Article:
Legarda: Place climate adaptation, disaster preparedness at the core of governance and development

March 7, 2023

Senate President Pro Tempore Loren Legarda today urged national and local leaders to prioritize climate action and disaster risk management to safeguard Filipinos and avert further losses and damages from disasters and calamities.

Legarda made the statement following a report by the International Science Council, which revealed that countries are inadequately prepared to face increasing disasters, including floods and storms, setting back hard-won development gains in many parts of the world.

She also mentioned last month’s devastating earthquake in Turkey, which claimed over 50,000 lives and displaced millions to seek shelter elsewhere.

“It’s painfully clear that extreme weather events and disasters are becoming more deadly and destructive. The pandemic taught us that preparation is key to averting crises and saving lives. I stress the urgent need once again for our national and local leaders to adequately prepare for and manage these risks, and more importantly, to invest time and resources on resilience-building policies and measures,” said Legarda who is cited by the UN Office for Disaster Risk Reduction (UNDRR) as Global Champion for Resilience and by the UN Framework Convention on Climate Change (UNFCCC) as National Adaptation Plan Champion.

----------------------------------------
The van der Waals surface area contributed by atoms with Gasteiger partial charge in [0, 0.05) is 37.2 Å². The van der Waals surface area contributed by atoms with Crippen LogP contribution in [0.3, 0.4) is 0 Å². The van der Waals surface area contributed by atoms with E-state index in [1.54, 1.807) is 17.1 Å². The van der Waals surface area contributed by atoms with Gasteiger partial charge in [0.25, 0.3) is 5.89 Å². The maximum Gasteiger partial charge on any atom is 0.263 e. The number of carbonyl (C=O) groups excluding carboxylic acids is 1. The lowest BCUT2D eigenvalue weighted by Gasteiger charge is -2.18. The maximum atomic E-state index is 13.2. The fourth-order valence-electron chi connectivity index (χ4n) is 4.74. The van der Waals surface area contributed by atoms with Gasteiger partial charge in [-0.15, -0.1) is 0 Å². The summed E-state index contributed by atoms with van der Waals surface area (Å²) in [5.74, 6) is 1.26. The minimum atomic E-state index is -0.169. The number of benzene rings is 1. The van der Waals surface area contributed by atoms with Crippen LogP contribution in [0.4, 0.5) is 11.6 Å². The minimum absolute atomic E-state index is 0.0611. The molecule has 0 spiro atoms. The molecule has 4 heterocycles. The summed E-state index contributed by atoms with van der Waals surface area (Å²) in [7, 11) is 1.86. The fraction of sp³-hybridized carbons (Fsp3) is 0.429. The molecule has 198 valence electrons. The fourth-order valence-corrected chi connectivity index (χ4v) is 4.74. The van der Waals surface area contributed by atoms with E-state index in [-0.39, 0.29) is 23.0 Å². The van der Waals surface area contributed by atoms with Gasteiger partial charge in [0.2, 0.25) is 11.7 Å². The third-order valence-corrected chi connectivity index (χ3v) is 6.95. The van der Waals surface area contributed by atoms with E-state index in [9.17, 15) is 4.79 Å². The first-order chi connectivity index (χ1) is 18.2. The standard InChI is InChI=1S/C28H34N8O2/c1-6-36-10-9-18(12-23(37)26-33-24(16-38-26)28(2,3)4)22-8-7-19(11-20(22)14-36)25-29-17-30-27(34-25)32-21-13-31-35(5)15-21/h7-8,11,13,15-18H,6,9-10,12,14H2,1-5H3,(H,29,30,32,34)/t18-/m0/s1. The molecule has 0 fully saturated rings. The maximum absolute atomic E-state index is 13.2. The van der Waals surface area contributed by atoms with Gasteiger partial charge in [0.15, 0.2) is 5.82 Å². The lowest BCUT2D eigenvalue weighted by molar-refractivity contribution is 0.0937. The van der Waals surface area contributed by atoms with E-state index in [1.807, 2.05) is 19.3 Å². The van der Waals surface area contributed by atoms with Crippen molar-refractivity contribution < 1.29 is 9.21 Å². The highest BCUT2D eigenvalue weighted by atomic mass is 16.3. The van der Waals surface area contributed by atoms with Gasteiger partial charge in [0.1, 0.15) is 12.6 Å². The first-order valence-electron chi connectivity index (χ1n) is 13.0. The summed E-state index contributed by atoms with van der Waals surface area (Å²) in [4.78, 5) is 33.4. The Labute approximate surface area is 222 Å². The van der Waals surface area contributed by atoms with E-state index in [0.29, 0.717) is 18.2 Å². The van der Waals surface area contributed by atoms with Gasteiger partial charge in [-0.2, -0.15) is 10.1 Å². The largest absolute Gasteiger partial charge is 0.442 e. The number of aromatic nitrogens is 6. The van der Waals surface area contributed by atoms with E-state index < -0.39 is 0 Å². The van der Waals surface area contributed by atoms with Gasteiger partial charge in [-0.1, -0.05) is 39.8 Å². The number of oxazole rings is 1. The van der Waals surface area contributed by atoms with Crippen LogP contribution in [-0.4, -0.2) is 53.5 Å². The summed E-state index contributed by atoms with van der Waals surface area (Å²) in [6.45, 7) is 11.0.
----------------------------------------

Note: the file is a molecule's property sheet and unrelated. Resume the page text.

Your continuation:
Legarda also noted that the Philippines has consistently ranked high among countries that are most at risk from disasters and climate impacts. In the 2022 World Risk Report, which calculated the disaster risk for 193 countries, the Philippines is the most disaster-prone country in the world due to its high risk, exposure, and vulnerability to disasters and calamities.

She also lamented the country’s ranking in the 2021 Global Climate Risk Index, as the fourth most affected country by weather-related disasters like storms, floods, and heatwaves from 2000-2019. The index earlier noted the Philippines’ particular vulnerability of “being recurrently affected by catastrophes,” which made response and recovery more challenging for our country.

“We need systemic changes to our thinking and doing, especially when it comes to the growing threats and challenges from disasters and calamities. Climate adaptation and disaster preparedness and management must be adopted in all governance and development processes and be embraced by all citizens as a way of life,” Legarda said. (end)